An Encyclopaedia on Chinese History and Literature

Shujue 書訣

Mar 10, 2023 © Ulrich Theobald

Shujue 書訣 is a book on "formulas" for calligraphy written during the Ming period 明 (1368-1644) by Feng Fang 豐坊 (1492-1563), also called Daosheng 道生, courtesy name Renshu 人叔, Cunli 存禮 or Renweng 人翁, style Nanyu Waishi 南禺外史, from Yin 鄞 close to Ningbo 寧波, Zhejiang. Feng was a secretary in the Office of Personnel Evaluation in the Ministry of Personnel (libu kaogong zhushi 吏部考功主事) in the southern capital Nanjing. He was famous for his own calligraphic arts.

The title leaf of the Shujue does not mention any author, but from several hints in the text, the author can be identified.

The short book is written in easy language and can thus be regarded as a kind of textbook. It is divided in various chapters discussing styles, modes and methods of calligraphy, the use of pens and ink-stones, methods of seal design, ancient characters (guwen 古文), large and small seal scripts and chancery script, and the method of using the pen in a relaxed way by holding it "hanging from the wrist" (xuanwan 懸腕). A great part of the book is a kind of catalogue of model calligraphies (fatie 法帖) which is important because quite a few of the models listed are now lost. The author lays emphasis on the large seal script which is quite extraordinary because it was a very antiquated form of the seal script. Concerning the use of the brush, Feng explains that it was the same for all writing styles, including the "perfect" standard script (zhenshu 真書), running script (xingshu 行書), or super-cursive "grass script" (caoshu 草書). Feng Fang's interpretation of writing calligraphies reflects the contemporary view, which saw the "central ridge" (zhengfeng 正鋒) of an individual brush stroke as the main part, while the edges had to give it beauty (cefeng qu yan 側鋒取妍).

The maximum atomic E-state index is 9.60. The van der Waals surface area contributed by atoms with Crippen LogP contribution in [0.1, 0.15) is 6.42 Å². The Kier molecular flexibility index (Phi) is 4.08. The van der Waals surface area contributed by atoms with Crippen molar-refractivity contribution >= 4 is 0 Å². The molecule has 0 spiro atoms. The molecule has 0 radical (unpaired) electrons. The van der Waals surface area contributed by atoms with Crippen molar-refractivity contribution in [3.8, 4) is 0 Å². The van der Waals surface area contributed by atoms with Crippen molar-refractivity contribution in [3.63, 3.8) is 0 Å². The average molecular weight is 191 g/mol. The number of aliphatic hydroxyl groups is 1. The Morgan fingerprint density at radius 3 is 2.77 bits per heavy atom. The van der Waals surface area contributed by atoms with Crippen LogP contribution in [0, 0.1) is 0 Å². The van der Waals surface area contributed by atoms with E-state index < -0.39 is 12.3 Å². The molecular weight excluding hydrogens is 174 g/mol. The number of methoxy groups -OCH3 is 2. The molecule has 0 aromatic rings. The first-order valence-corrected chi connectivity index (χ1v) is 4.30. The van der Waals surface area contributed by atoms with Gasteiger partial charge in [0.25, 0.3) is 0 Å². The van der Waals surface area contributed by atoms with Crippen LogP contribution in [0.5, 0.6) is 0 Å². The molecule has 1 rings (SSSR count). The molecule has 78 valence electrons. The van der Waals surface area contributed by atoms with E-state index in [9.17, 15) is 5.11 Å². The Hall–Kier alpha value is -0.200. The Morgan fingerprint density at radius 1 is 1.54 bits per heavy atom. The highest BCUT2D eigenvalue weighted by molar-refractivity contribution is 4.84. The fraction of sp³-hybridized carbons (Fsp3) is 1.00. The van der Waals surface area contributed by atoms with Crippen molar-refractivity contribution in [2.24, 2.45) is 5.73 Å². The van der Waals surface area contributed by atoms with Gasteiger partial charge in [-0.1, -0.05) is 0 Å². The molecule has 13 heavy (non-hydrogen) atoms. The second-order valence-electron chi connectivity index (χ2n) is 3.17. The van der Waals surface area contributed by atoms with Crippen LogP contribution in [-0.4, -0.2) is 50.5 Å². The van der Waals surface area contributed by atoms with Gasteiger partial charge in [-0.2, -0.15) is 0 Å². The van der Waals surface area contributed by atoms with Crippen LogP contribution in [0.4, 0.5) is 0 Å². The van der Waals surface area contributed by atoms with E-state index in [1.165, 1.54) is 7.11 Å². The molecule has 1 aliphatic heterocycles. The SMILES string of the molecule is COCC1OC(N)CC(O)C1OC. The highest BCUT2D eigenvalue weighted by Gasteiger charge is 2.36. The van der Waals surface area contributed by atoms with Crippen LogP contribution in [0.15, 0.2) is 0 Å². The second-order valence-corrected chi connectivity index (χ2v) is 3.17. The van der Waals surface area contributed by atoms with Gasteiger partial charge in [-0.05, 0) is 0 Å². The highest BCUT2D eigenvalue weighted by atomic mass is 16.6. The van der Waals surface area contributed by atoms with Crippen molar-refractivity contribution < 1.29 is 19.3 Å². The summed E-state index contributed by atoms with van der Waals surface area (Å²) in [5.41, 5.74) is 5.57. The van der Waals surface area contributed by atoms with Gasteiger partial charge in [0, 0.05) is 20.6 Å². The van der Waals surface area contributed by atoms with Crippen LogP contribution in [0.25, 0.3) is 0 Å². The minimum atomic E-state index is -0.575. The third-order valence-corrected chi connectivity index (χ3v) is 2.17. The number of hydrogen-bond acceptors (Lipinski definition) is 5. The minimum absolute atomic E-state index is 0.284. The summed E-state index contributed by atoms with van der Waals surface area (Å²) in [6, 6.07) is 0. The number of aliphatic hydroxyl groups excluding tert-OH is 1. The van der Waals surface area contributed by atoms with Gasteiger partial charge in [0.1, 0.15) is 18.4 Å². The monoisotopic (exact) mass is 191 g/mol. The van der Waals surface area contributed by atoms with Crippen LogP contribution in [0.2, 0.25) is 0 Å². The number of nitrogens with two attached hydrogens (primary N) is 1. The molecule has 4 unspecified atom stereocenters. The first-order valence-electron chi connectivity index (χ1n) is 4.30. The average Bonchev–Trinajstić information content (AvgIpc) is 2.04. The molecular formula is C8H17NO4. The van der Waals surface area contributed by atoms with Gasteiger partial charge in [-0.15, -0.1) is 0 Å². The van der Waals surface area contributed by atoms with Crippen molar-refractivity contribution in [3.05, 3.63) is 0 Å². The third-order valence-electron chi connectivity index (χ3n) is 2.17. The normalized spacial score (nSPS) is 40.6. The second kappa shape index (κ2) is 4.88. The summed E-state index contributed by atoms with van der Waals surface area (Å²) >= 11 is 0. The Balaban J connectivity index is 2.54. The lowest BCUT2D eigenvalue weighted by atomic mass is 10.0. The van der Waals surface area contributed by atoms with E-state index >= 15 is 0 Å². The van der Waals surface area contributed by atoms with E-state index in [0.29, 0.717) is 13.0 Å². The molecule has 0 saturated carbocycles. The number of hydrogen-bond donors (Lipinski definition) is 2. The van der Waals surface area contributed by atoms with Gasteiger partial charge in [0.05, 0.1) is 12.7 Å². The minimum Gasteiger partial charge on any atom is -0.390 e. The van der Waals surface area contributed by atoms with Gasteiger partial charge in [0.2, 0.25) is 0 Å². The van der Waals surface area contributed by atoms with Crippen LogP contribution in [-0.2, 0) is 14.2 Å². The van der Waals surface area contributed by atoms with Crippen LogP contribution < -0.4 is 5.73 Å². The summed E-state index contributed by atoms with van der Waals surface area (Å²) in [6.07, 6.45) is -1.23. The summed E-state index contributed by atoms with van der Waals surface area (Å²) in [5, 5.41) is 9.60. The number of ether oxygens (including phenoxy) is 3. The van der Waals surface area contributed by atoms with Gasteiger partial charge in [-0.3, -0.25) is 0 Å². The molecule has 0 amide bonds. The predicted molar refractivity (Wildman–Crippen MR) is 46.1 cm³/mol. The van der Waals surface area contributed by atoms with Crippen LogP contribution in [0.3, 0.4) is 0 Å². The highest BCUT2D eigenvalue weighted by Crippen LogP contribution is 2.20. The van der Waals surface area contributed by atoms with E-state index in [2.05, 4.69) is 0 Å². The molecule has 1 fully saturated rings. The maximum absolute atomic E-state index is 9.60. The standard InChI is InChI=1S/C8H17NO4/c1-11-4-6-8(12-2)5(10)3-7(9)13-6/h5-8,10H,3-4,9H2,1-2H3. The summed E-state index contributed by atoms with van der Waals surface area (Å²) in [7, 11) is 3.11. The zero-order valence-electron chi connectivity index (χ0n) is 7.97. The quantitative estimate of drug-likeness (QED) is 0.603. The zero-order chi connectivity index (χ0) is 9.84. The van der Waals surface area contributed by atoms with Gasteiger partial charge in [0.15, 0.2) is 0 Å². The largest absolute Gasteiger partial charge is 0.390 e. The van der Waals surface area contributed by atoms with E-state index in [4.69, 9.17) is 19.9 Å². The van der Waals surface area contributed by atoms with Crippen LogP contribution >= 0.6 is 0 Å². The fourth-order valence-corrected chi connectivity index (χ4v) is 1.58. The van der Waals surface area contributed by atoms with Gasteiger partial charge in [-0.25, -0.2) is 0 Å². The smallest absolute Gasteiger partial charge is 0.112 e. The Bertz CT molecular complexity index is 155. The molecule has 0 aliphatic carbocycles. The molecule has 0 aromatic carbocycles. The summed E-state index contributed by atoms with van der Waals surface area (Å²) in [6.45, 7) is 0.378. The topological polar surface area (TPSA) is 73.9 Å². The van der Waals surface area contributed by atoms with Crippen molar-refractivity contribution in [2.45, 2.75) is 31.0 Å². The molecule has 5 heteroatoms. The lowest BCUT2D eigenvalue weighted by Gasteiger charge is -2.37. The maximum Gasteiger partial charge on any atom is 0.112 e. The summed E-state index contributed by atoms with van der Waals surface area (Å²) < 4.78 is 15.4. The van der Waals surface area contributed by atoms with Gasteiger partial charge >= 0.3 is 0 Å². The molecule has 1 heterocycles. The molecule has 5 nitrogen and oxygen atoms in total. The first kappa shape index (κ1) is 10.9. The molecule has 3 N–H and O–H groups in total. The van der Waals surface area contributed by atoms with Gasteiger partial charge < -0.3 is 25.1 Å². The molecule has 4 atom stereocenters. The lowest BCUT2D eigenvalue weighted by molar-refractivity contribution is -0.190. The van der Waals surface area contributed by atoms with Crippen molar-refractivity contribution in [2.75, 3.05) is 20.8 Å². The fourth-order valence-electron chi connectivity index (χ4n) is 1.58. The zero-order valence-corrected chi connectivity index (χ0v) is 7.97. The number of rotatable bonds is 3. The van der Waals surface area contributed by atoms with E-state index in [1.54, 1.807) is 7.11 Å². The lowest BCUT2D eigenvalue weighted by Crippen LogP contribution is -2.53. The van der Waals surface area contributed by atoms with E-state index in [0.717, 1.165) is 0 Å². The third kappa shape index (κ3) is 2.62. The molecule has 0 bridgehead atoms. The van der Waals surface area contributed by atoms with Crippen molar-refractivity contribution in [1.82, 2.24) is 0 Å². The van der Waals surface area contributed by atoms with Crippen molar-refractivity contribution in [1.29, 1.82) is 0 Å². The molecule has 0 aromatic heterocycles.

Feng discerns five types of calligraphy, and nominates masters of these styles. The first one are stele or stone inscriptions (mingshi 銘石), in which Zhong Yao 鍾繇 (151-230) was a master. For the "lesser standard script" (xiaokai 小楷), the great paradigms were the works of Wang Xizhi 王羲之 (303-361) and Wang Xianzhi 王獻之 (344-386), while the champions of the "mid-size standard script" (zhongkai 中楷) were Ouyang Xun 歐陽詢 (557-641), Yu Shinan 虞世南 (558-638), Chu Suiliang 褚遂良 (596-658), and Xue Ji 薛稷 (649-713). The enlargement of certain strokes to achieve harmony and uniformness (boke 擘窠) was applied in a perfect manner by Yan Zhenqing 顏真卿 (709-785) and Liu Gongquan 柳公權 (778-865). Yan Zhenqing was likewise a paragon in the writing of titles (tishu 題署), followed by Li Bai 李白 (701-762) and Cai Xiang 蔡襄 (1012-1067).

The book is included in the series Siku quanshu 四庫全書 and Meishu congshu 美術叢書.

Cui Erping 崔爾平, ed. (1990). Shufa zhuanke shuyu cidian 書法篆刻術語辭典 (Xi'an: Shaanxi renmin chubanshe), 74.
Li Xueqin 李學勤, Lü Wenyu 呂文郁, eds. (1996). Siku da cidian 四庫大辭典 (Changchun: Jilin daxue chubanshe), Vol. 2, 1808.
Li Yongzhong 李永忠 (2020). ”Shujue de yuanliu yu jiazhi 書訣的源流與價值", Shuhua shijie 書畫世界, 2020 (11): 33-34+38.
Qiu Zhenzhong 邱振中 (1992). "Shujue 書訣", in Zhongguo da baike quanshu 中國大百科全書, part Meishu 美術 (Beijing/Shanghai: Zhongguo da baike quanshu chubanshe), Vol. 2, 736.
Zheng Yupu 鄭玉浦 (1983). "Feng Fang ji qi Shujue 豐坊及其《書訣》", Ningbo Daxue xuebao (Jiaoyu kexue ban) 寧波大學學報(教育科學版), 1983 (2): 85-88.